Why shouldn’t the District become a state? Opponents at Monday’s U.S. Senate hearing cited the grave threat that the city might gain full authority over its snowplows. You read that right. According to this objection, a self-governing District might intimidate Congress through its control of basic services for Capitol Hill. Statehood “would make the federal government dependent on an independent state, New Columbia, for everything from electrical power to water, sewers, snow removal, police and fire protection,” Roger Pilon, a constitutional scholar for the libertarian Cato Institute, testified. In Pilon’s defense, his argument is rooted in James Madison’s long-ago desire to prevent any individual state from unduly influencing Congress. But that concern is completely outdated.Full Article: Critics of D.C. statehood cite specious objections, such as Grave Snowplow Threat. - The Washington Post.
District of Columbia: D.C.’s statehood movement gets an inch, takes a proverbial mile on Capitol Hill | The Washington Post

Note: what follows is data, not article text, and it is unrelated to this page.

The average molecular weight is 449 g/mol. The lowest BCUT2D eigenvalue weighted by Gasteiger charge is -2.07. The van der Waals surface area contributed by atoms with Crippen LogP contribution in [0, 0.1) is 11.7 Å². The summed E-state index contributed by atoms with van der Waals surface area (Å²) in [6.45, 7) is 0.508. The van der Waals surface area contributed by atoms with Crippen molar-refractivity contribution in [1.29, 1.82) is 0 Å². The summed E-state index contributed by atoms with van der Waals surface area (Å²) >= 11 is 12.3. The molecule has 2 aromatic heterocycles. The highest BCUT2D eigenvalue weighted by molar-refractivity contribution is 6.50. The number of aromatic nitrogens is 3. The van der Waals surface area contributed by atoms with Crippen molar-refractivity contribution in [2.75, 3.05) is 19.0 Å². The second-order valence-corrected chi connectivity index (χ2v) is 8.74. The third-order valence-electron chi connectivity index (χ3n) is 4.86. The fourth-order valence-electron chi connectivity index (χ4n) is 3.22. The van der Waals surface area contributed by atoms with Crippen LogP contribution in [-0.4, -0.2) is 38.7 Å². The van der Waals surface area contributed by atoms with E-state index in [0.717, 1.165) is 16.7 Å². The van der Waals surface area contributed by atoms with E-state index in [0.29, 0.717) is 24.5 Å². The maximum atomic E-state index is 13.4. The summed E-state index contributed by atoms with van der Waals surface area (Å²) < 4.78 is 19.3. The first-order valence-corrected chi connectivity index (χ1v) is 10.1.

Along the walk underground from the Capitol to the Dirksen Senate Building, you traverse a long, soulless hallway with a mini train track. As the path curves around, a flag of each state hangs with a corresponding circular crest. Each state’s flag hangs in the order of its admission to the United States. Ten feet separate the flags from one another along the corridor where staffers and lawmakers shuffle between buildings. Imagine a proletariat’s version of the Kennedy Center’s Hall of States. It was in the Dirksen building that Senate Homeland Security and Government Affairs Committee chairman Tom Carper (D-Del.) held a hearing to discuss a bill granting D.C. statehood. A small step, yes, but an important one in the grind against disenfranchisement. It wasn’t much, but those who spoke for the city did so with aplomb. The case against statehood has never looked so ridiculous. The basic underpinnings of the cause to keep D.C. from statehood are rooted in nothing but privilege and tradition, not logic. And ranking member Tom Coburn (R-Okla.) proved exactly that with his cavalier attitude toward the proceedings, snarky dismissal of the city’s chances of making it through the system, and early departure from the hearing. His approach screamed: “I don’t care because I don’t have to.”Full Article: D.C.’s statehood movement gets an inch, takes a proverbial mile on Capitol Hill - The Washington Post.